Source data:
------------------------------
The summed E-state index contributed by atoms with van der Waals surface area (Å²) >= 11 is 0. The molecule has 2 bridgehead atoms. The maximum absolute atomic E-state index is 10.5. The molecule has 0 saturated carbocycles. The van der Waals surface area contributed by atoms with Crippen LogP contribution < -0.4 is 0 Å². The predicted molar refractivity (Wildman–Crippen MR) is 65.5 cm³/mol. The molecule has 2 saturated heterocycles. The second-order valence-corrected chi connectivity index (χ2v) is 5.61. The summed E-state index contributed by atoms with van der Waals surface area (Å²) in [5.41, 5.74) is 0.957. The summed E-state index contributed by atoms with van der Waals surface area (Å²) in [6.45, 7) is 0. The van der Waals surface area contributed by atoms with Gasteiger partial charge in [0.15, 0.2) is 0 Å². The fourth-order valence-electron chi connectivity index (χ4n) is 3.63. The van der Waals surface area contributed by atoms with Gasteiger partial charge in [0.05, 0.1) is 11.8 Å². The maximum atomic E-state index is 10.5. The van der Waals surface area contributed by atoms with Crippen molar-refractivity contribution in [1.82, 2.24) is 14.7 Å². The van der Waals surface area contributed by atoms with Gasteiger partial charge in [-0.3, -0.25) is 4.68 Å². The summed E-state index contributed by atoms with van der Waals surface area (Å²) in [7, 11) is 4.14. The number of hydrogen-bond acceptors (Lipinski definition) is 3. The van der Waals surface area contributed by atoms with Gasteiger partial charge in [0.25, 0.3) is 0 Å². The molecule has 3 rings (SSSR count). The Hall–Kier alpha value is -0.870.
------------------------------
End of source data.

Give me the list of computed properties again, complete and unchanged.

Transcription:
The summed E-state index contributed by atoms with van der Waals surface area (Å²) >= 11 is 0. The molecule has 2 bridgehead atoms. The maximum absolute atomic E-state index is 10.5. The molecule has 0 saturated carbocycles. The van der Waals surface area contributed by atoms with Crippen LogP contribution < -0.4 is 0 Å². The predicted molar refractivity (Wildman–Crippen MR) is 65.5 cm³/mol. The molecule has 2 saturated heterocycles. The second-order valence-corrected chi connectivity index (χ2v) is 5.61. The summed E-state index contributed by atoms with van der Waals surface area (Å²) in [5.41, 5.74) is 0.957. The summed E-state index contributed by atoms with van der Waals surface area (Å²) in [6.45, 7) is 0. The van der Waals surface area contributed by atoms with Gasteiger partial charge in [0.15, 0.2) is 0 Å². The fourth-order valence-electron chi connectivity index (χ4n) is 3.63. The van der Waals surface area contributed by atoms with Gasteiger partial charge in [0.05, 0.1) is 11.8 Å². The maximum atomic E-state index is 10.5. The van der Waals surface area contributed by atoms with Crippen molar-refractivity contribution in [1.82, 2.24) is 14.7 Å². The van der Waals surface area contributed by atoms with Gasteiger partial charge in [-0.3, -0.25) is 4.68 Å². The summed E-state index contributed by atoms with van der Waals surface area (Å²) in [7, 11) is 4.14. The number of hydrogen-bond acceptors (Lipinski definition) is 3. The van der Waals surface area contributed by atoms with Gasteiger partial charge in [0.25, 0.3) is 0 Å². The molecule has 3 rings (SSSR count). The Hall–Kier alpha value is -0.870.